Maybe we should just let the Kyoto Protocol die…

The Kyoto Protocol has been on life support since 2001.  And the fear of having to build governance in a world without it has made us keep it going for another 8 years.  But it wasn’t that good of an agreement in the first place, it obviously is a failure at this point, and it is far past time to ask whether it would be better to scrap it and start again.

Barry Saxifrage, a top-notch climate writer, recently produced this chart comparing global CO2 levels in parts per million to key meetings on the climate change negotiations timeline.

“Eighteen years of COP meetings, task forces, brinkmanship, declarations, policies, promises and protocols have not slowed the rise in global CO2 one tiny bit.” -Barry Saxifrage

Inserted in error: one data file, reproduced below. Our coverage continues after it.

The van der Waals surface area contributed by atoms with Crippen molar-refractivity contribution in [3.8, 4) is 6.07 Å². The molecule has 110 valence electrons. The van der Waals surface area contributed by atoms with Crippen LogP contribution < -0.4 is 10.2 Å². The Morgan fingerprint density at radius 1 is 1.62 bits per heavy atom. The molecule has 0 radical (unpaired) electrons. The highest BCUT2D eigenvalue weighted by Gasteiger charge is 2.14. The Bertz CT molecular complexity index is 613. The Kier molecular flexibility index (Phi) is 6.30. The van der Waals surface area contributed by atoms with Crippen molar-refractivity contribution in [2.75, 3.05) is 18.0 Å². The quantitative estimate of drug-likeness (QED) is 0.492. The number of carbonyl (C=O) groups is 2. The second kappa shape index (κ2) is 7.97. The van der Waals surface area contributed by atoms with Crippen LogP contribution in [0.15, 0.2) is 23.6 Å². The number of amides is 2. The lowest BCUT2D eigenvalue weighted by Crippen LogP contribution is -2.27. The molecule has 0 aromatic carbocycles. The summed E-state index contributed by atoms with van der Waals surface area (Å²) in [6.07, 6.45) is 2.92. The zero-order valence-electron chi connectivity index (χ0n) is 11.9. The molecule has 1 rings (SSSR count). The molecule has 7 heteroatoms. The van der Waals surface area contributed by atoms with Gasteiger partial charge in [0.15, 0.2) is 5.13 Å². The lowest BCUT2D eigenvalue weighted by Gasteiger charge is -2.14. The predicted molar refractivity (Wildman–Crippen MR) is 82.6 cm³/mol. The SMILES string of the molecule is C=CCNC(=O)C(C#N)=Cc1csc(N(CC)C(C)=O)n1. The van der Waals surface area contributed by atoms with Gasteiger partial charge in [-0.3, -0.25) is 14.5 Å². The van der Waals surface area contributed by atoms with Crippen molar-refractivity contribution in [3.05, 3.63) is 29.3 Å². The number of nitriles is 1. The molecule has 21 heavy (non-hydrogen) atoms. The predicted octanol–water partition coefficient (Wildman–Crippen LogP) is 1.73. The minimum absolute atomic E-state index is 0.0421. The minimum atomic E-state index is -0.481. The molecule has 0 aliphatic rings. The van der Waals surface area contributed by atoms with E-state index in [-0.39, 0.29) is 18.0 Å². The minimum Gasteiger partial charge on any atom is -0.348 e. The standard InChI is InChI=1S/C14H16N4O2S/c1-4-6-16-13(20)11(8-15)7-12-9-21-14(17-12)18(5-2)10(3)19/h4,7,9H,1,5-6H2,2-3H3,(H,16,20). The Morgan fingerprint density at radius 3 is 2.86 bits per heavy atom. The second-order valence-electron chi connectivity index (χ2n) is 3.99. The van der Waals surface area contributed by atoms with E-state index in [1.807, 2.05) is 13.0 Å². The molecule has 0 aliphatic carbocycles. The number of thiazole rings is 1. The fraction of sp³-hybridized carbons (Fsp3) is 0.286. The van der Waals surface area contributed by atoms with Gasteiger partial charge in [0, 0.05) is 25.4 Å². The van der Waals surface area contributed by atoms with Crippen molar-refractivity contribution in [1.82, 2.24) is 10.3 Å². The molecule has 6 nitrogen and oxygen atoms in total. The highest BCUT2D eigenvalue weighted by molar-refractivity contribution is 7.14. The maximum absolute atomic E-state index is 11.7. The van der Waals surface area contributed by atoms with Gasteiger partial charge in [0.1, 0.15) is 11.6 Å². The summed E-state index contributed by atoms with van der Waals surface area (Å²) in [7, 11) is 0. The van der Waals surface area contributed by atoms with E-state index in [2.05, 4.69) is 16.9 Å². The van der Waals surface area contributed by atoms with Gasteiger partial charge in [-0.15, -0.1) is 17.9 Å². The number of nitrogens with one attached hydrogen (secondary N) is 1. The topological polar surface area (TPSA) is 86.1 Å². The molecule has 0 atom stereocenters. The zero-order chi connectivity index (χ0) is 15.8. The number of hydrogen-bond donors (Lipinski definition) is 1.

Let’s imagine that everything goes right for Kyoto in the next few years: the U.S. signs the protocol, Europe meets its obligations, and common but differentiated responsibility actually means common effort by the developing world.  Will we see this chart change course or at least level off?

The answer is a firm No.  Europe and the U.S. are doing weak efforts at reducing emissions.  The U.S. is largely letting market forces reduce emissions, with the switch away from coal, and about half of Europe will hit the Kyoto targets.  Both of them have decoupled carbon emissions from economic growth.  But, the problem is what the problem was in 1997 when Kyoto was created; from James Traub, “The West has largely succeeded in bending downwards the curve of carbon emissions. But the developing world has not. Last year, China’s emissions rose 9.3 percent; India’s, 8.7 percent. China is now the world’s No. 1 source of carbon emissions, followed by the United States, the European Union, and India.”